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Carol Gilligan (1936– ) is an American feminist ethicist, and psychologist best known for her work with and against Lawrence Kohlberg on ethical community and ethical relationships, and certain subject-object problems in ethics.
In a Different VoiceEdit
Her fame rests primarily on In a Different Voice: Psychological Theory and Women's Development (1982) in which she criticized Kohlberg's research on the moral development of children, which at the time showed that girls on average reached a lower level of moral development than boys did. She claimed that the results of Kohlberg were biased because the participants in the basic study were largely male, and that the scoring method subsequently used tended to favor a principled way of reasoning that was more common to boys, over a moral argumentation concentrating on relations, which would be more amenable to girls. Kohlberg saw reason to revise his scoring methods as a result of Gilligan's critique, after which boys and girls scored evenly.
Her work formed the basis for what has become known as the ethics of care, a theory of ethics that contrasts ethics of care to so-called ethics of justice.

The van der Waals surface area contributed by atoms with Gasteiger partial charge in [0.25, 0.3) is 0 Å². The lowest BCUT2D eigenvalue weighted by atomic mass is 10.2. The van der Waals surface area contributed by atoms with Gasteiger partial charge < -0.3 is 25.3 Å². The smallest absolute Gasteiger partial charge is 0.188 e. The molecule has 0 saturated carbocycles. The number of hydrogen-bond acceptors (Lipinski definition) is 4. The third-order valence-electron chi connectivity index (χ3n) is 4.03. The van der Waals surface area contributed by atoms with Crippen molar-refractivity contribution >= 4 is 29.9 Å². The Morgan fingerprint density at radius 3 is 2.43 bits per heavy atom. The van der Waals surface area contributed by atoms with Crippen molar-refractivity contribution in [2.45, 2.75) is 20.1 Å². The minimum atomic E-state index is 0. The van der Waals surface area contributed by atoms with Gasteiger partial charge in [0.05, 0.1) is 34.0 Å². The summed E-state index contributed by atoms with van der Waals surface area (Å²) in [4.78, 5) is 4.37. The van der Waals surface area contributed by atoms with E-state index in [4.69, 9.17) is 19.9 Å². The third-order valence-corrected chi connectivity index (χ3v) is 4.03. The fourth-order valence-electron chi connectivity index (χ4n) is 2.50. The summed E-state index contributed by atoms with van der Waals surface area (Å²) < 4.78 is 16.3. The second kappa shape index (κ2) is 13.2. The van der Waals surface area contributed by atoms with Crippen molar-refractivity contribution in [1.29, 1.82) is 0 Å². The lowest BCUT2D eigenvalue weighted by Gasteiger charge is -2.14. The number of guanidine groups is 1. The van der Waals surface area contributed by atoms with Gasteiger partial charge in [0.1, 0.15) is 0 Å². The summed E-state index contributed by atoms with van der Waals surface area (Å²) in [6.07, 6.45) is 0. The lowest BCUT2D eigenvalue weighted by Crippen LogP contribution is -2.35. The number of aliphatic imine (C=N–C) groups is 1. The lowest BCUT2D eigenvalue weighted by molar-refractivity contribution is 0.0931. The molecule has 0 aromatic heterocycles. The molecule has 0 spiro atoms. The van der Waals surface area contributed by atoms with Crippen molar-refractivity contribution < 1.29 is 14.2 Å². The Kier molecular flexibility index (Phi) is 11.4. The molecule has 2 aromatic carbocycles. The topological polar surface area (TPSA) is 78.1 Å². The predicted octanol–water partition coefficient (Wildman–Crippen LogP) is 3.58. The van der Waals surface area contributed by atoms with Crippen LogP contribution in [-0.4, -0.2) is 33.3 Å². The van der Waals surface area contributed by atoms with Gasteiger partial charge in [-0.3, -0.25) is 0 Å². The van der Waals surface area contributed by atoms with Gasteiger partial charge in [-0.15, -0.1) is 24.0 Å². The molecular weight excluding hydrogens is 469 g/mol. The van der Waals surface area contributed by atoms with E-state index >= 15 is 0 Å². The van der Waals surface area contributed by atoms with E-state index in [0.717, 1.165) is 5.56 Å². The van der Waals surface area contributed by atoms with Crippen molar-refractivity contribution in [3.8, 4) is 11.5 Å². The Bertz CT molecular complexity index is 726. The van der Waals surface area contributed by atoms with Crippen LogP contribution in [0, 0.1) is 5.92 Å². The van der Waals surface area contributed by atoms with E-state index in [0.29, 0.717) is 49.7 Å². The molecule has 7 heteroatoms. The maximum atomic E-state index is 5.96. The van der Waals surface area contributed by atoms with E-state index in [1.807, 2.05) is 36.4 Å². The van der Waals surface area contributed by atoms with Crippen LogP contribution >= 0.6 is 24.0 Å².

She has been popularly acclaimed, but criticized as to the soundness of her psychological studies. In particular, Christina Hoff Sommers, in her book The War Against Boys notes that the In a Different Voice studies did not follow standard research protocol. Gilligan used small samples, her findings were not peer reviewed, and decades later, Gilligan has continued to resist letting other researchers see her data.
Carol Gilligan received an B.A. in English literature from Swarthmore College, a masters degree in clinical psychology from Radcliffe College and a Ph.D. in social psychology from Harvard University. Her landmark book In A Different Voice (1982) is described by Harvard University Press as “the little book that started a revolution.” Following In A Different Voice, she studied women’s psychology and girls’ development and co-authored or edited 5 books with her students Mapping the Moral Domain (1988), Making Connections (1990), Women, Girls, and Psychotherapy: Reframing resistance (1991), Meeting at the Crossroads: Women's Psychology and Girls' Development, (1992) – a New York Times notable book of the year, and Between Voice and Silence: Women and Girls, Race and Relationships (1995). She received a senior research scholarship award from the Spencer Foundation, a Grawemeyer Award for her contributions to education, a Heinz Award for her contributions to understanding the human condition and was named by Time Magazine as one of the 25 most influential Americans. Following her research on girls’ development, she studied boys and their parents in relationship.
She was a member of the Harvard faculty for over 30 years, and in 1997 became Harvard’s first professor of Gender Studies. In 1992, she was Pitt Professor of American History and Institutions at the University of Cambridge, in 2002, she became University Professor at New York University. She is now a visiting professor University of Cambridge affiliated with the Centre for Gender Studies and with Jesus College.
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